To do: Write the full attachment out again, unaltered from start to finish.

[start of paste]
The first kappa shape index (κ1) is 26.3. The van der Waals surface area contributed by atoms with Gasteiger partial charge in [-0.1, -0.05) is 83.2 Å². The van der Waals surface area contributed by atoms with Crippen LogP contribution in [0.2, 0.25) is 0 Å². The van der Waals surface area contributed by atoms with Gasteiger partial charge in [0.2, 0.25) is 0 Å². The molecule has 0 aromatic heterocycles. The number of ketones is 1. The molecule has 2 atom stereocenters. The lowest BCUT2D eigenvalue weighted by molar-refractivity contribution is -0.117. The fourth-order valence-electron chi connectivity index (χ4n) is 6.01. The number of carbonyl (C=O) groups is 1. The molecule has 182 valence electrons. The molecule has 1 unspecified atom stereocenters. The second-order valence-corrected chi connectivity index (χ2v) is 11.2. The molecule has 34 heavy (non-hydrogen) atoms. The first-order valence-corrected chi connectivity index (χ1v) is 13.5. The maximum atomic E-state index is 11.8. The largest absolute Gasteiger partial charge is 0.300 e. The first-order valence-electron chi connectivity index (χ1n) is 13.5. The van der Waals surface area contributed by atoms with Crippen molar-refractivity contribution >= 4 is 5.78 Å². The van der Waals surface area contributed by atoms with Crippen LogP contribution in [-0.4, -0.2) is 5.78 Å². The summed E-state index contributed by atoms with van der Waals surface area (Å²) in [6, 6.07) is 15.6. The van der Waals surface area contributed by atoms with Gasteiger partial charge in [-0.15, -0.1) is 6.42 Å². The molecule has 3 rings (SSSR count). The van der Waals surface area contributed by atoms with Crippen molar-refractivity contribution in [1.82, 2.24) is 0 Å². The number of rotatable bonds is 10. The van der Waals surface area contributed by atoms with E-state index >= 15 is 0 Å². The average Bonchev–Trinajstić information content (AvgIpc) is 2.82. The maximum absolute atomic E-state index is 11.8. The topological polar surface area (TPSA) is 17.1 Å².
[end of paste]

The first kappa shape index (κ1) is 26.3. The van der Waals surface area contributed by atoms with Gasteiger partial charge in [-0.1, -0.05) is 83.2 Å². The van der Waals surface area contributed by atoms with Crippen LogP contribution in [0.2, 0.25) is 0 Å². The van der Waals surface area contributed by atoms with Gasteiger partial charge in [0.2, 0.25) is 0 Å². The molecule has 0 aromatic heterocycles. The number of ketones is 1. The molecule has 2 atom stereocenters. The lowest BCUT2D eigenvalue weighted by molar-refractivity contribution is -0.117. The fourth-order valence-electron chi connectivity index (χ4n) is 6.01. The number of carbonyl (C=O) groups is 1. The molecule has 182 valence electrons. The molecule has 1 unspecified atom stereocenters. The second-order valence-corrected chi connectivity index (χ2v) is 11.2. The molecule has 34 heavy (non-hydrogen) atoms. The first-order valence-corrected chi connectivity index (χ1v) is 13.5. The maximum atomic E-state index is 11.8. The largest absolute Gasteiger partial charge is 0.300 e. The first-order valence-electron chi connectivity index (χ1n) is 13.5. The van der Waals surface area contributed by atoms with Crippen molar-refractivity contribution >= 4 is 5.78 Å². The van der Waals surface area contributed by atoms with Crippen LogP contribution in [-0.4, -0.2) is 5.78 Å². The summed E-state index contributed by atoms with van der Waals surface area (Å²) in [6, 6.07) is 15.6. The van der Waals surface area contributed by atoms with Gasteiger partial charge in [-0.15, -0.1) is 6.42 Å². The molecule has 3 rings (SSSR count). The van der Waals surface area contributed by atoms with Crippen molar-refractivity contribution in [1.82, 2.24) is 0 Å². The number of rotatable bonds is 10. The van der Waals surface area contributed by atoms with E-state index >= 15 is 0 Å². The average Bonchev–Trinajstić information content (AvgIpc) is 2.82. The maximum absolute atomic E-state index is 11.8. The topological polar surface area (TPSA) is 17.1 Å².